There is considerable concern among scholars that empirical papers face a drastically smaller chance of being published if the results looking to confirm an established theory turn out to be statistically insignificant. Such a publication bias can provide a wrong picture of economic magnitudes and mechanisms.
Against this background, the journal FinanzArchiv/Public Finance Analysis recently posted a call for papers for a special issue on “Insignificant Results in Public Finance”. The editors are inviting the submission of carefully executed empirical papers that – despite using state of the art empirical methods – fail to find significant estimates for important economic effects that have widespread acceptance.
It has been estimated that studies in economic behavioral research and psychology are ten times more likely to be published if they present statistically significant effects. Because a significant result may happen by chance, too much weight is attributed to them in the scientific literature. The associated publication bias can produce overestimates of the effectiveness of economic policy measures, psychological impacts or even medical medications.
While several ways to address this issue exist, a correction that is most directly related to the problem concerns the attitude of the scientific editors. Publication bias and the negative incentives for researchers are tackled at the root when studies are assessed on the basis of the methodology used and the quality of the data — and not on the results obtained. It requires a certain self-commitment of the journals to the increased publication of so-called “non-significant” results. Such a self-commitment was recently submitted by the editors of FinanzArchiv/Public Finance Analysis and is reflected in its call for papers.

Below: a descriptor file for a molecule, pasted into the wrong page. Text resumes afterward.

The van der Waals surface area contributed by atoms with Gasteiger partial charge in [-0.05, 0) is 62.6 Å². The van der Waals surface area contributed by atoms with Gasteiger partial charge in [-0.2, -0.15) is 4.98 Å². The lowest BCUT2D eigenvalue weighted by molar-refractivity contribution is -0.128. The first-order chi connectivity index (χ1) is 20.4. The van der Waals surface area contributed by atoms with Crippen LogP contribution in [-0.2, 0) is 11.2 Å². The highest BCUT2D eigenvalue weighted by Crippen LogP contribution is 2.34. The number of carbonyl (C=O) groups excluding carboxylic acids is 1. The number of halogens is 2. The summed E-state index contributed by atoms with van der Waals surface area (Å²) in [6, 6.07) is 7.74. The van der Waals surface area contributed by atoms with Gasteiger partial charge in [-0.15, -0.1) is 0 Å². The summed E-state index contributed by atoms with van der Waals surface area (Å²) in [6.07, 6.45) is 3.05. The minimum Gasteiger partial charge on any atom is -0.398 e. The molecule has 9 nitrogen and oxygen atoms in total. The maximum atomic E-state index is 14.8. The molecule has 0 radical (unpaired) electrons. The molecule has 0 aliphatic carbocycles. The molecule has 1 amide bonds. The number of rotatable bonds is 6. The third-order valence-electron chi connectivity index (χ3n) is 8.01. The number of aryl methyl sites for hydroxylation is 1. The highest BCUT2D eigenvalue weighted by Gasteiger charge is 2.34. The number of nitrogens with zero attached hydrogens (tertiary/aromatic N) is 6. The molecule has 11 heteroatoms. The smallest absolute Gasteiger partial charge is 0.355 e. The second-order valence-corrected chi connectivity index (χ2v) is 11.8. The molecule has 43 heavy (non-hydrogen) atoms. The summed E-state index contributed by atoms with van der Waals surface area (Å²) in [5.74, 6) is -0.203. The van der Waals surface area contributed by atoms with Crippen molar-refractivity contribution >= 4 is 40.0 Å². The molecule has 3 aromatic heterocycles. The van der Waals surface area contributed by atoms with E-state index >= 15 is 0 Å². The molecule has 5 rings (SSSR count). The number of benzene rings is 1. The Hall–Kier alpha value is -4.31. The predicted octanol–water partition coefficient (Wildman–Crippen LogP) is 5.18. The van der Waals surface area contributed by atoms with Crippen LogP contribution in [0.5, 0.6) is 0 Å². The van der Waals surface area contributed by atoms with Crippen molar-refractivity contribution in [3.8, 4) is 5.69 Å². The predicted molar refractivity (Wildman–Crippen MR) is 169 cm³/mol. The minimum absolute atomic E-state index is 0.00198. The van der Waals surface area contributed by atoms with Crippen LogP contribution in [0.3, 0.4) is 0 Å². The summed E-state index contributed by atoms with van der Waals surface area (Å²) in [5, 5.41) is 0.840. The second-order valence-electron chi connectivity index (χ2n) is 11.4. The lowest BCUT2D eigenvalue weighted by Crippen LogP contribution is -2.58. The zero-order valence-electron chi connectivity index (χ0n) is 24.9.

The deadline for submissions to the special issue is 15 September 2017. Papers can be uploaded here: Submitting authors should indicate that their paper is being submitted to the special issue “Insignificant Results in Public Finance”. The editors would like to note that if any insignificant results transform into statistically significant results as an outcome of the refereeing process, this will not be held as an argument against publication. In this case, the paper may be shifted into a different issue of the Journal.
FinanzArchiv was first published in 1884, which makes it one of the world’s oldest professional journals in economics and the oldest journal of public finance. The current editors are Katherine Cuff, Ronnie Schöb and Alfons Weichenrieder. Within public economics, a strong focus is on topics as taxation, public debt, public goods, public choice, federalism, market failure, social policy and the welfare state.
Alfons Weichenrieder is Professor of Economics and Public Finance at Goethe-University Frankfurt and a guest research professor at the Institute of International Taxation of Vienna University of Economics and Business. He can be contacted via email at firstname.lastname@example.org.